Trevor Hancock: We are making Earth spineless

Humans are primates, part of the great class of animals known as mammals. Mammals, in turn, are part of the vertebrate subphylum, along with birds, fish, reptiles and amphibians — animals with spines.

As a species, we are nearing the end of a population explosion that has seen us grow from about 1.8 billion a century ago to 3.5 billion 50 years ago and 7.6 billion today; we are expected to peak at 9 billion to 10 billion in a few decades.

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Our domesticated species have undergone a similar growth. In a 2010 article, Philip Thornton of the International Livestock Research Institute wrote that between 1960 and 2008, chicken numbers had increased about five-fold, goats nearly tripled, pigs more than doubled, and cattle and buffalo numbers were up by about half. The Economist estimated in 2011 that the world has almost 19 billion chickens, 1.4 billion cattle and about one billion each of sheep and pigs.

But our expansion has come at a terrible price, as is made clear in the latest edition of the Living Planet Report from the WorldWide Fund for Nature; we are wiping out other vertebrates. Every two years, the WWF compiles the Living Planet Index, a count of global wild vertebrate populations. This year, the data come from the monitoring over time of 16,704 populations of 4,005 different species of mammals, birds, fish, reptiles and amphibians. Note that these are not species extinctions (although that is happening, too), but represent “the average change in population abundance.”

Between 1970 and 2014, there was “an overall decline of 60 per cent in the population sizes of vertebrates … in other words, an average drop of well over half in less than 50 years.” But this decline was not equally distributed. In South and Central America and the Caribbean, the LPI has declined a staggering 89 per cent and there has been a 64 per cent decline in the Indo-Pacific region.

There have also been “catastrophic declines in freshwater biodiversity,” with the LPI falling by 83 per cent — and 94 per cent in South and Central America and the Caribbean. These ecosystems have been harmed by “habitat modification, fragmentation and destruction; invasive species; overfishing; pollution; forestry practices; disease; and climate change,” all factors that apply to our own ecosystems here in Canada.

WWF Canada produced its own Living Planet Report for Canada in 2017, and we have no room for complacency. The report was based on 3,689 populations of 903 monitored vertebrate species in Canada between 1970 and 2014. The good news is that for half the species, populations are either “stable or faring well.” But “half of our monitored species (451 of 903) are in decline. And of those, the index shows an average decline of 83 per cent.”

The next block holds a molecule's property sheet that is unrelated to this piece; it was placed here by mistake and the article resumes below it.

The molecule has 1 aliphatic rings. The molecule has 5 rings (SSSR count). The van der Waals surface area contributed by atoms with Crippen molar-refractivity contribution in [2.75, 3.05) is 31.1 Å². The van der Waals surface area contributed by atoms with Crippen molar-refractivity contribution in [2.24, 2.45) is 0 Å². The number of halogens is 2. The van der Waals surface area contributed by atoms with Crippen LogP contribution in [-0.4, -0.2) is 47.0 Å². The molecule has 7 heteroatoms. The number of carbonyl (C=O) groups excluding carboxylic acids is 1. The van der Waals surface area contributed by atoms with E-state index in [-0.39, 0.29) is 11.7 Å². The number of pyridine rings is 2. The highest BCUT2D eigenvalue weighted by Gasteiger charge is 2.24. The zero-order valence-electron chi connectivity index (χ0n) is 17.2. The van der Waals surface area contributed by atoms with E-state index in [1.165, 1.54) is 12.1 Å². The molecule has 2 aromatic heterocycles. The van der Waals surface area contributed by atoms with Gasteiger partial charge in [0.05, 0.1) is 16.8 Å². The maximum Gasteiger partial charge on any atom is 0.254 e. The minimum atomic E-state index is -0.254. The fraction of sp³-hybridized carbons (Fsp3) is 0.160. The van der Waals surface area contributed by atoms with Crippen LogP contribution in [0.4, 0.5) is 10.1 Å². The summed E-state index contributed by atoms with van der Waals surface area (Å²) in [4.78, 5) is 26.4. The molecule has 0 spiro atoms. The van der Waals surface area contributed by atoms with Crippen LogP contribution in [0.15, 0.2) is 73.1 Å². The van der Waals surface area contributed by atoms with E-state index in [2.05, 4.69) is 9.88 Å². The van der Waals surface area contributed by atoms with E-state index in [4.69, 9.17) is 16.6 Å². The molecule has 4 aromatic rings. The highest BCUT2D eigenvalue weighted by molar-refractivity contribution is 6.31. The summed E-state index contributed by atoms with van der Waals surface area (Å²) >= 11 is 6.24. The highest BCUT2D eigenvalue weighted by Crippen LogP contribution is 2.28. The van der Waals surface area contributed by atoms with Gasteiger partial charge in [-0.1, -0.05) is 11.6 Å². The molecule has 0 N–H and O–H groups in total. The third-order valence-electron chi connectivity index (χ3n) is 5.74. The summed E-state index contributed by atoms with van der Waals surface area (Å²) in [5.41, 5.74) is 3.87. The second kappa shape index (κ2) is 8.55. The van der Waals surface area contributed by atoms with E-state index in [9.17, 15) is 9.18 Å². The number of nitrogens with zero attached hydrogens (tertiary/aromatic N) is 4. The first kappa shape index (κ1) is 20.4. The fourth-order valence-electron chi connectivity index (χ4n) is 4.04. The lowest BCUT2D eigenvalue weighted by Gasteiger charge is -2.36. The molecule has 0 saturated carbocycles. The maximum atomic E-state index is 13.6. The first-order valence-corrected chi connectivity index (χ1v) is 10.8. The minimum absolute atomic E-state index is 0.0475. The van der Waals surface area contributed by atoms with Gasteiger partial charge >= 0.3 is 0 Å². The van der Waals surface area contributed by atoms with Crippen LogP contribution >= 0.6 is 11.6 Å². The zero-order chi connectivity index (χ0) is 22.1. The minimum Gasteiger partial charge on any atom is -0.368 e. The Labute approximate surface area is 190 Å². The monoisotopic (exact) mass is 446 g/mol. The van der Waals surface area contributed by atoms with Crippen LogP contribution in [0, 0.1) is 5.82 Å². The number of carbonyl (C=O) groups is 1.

Overall, the report found a 43 per cent decline in mammal populations, while “grassland birds suffered 69 per cent loss, reptile and amphibian populations dropped almost 34 per cent, and fish populations declined by 20 per cent.” And we are doing a lousy job of protecting species at risk, despite the Species at Risk Act.

The study looked at 64 species listed under the act and found that between 2002, when the act was passed, and 2014 “these populations declined, on average, by 28 per cent — with an average annual decline of 2.7 per cent.” This was higher than the rate of decline in those populations before the act’s passage.

So why does this matter? At a philosophical level, by what right are we destroying ecosystems and other species that have as much right to exist as we do? But in addition to these important philosophical objections, there are clear pragmatic reasons why humans should care.

As the WWF report puts it: “Everything that has built modern human society is provided by nature and, increasingly, research demonstrates the natural world’s incalculable importance to our health, wealth, food and security.” Biodiversity, the report states: “Is, simply, a prerequisite for our modern, prosperous human society to exist, and to continue to thrive.”

It is a catastrophic failing that our political and economic system does not understand or act on this. Future generations will pay a heavy price for our neglect of this simple fact.

Dr. Trevor Hancock is a retired professor and senior scholar at the University of Victoria’s School of Public Health and Social Policy.

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